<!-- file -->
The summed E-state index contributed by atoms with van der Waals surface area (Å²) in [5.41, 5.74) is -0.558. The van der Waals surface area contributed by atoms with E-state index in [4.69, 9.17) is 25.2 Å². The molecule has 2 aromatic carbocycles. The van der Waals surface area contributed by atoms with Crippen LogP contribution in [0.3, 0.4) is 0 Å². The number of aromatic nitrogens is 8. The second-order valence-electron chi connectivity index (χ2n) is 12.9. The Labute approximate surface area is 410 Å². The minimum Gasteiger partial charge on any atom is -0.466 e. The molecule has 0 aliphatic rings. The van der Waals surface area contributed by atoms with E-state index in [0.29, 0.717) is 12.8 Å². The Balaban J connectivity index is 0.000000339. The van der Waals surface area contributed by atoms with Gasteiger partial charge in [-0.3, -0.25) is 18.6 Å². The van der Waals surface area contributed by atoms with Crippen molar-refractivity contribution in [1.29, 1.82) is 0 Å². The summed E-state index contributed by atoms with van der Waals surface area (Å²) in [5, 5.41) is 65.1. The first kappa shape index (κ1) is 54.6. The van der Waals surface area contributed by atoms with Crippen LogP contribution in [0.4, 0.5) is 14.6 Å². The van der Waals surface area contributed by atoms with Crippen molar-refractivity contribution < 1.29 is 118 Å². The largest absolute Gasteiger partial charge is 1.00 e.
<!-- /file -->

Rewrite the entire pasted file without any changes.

The summed E-state index contributed by atoms with van der Waals surface area (Å²) in [5.41, 5.74) is -0.558. The van der Waals surface area contributed by atoms with E-state index in [4.69, 9.17) is 25.2 Å². The molecule has 2 aromatic carbocycles. The van der Waals surface area contributed by atoms with Crippen LogP contribution in [0.3, 0.4) is 0 Å². The number of aromatic nitrogens is 8. The second-order valence-electron chi connectivity index (χ2n) is 12.9. The Labute approximate surface area is 410 Å². The minimum Gasteiger partial charge on any atom is -0.466 e. The molecule has 0 aliphatic rings. The van der Waals surface area contributed by atoms with E-state index in [0.29, 0.717) is 12.8 Å². The Balaban J connectivity index is 0.000000339. The van der Waals surface area contributed by atoms with Gasteiger partial charge in [-0.3, -0.25) is 18.6 Å². The van der Waals surface area contributed by atoms with Crippen molar-refractivity contribution in [1.29, 1.82) is 0 Å². The summed E-state index contributed by atoms with van der Waals surface area (Å²) in [5, 5.41) is 65.1. The first kappa shape index (κ1) is 54.6. The van der Waals surface area contributed by atoms with Crippen LogP contribution in [0.4, 0.5) is 14.6 Å². The van der Waals surface area contributed by atoms with Crippen molar-refractivity contribution < 1.29 is 118 Å². The largest absolute Gasteiger partial charge is 1.00 e.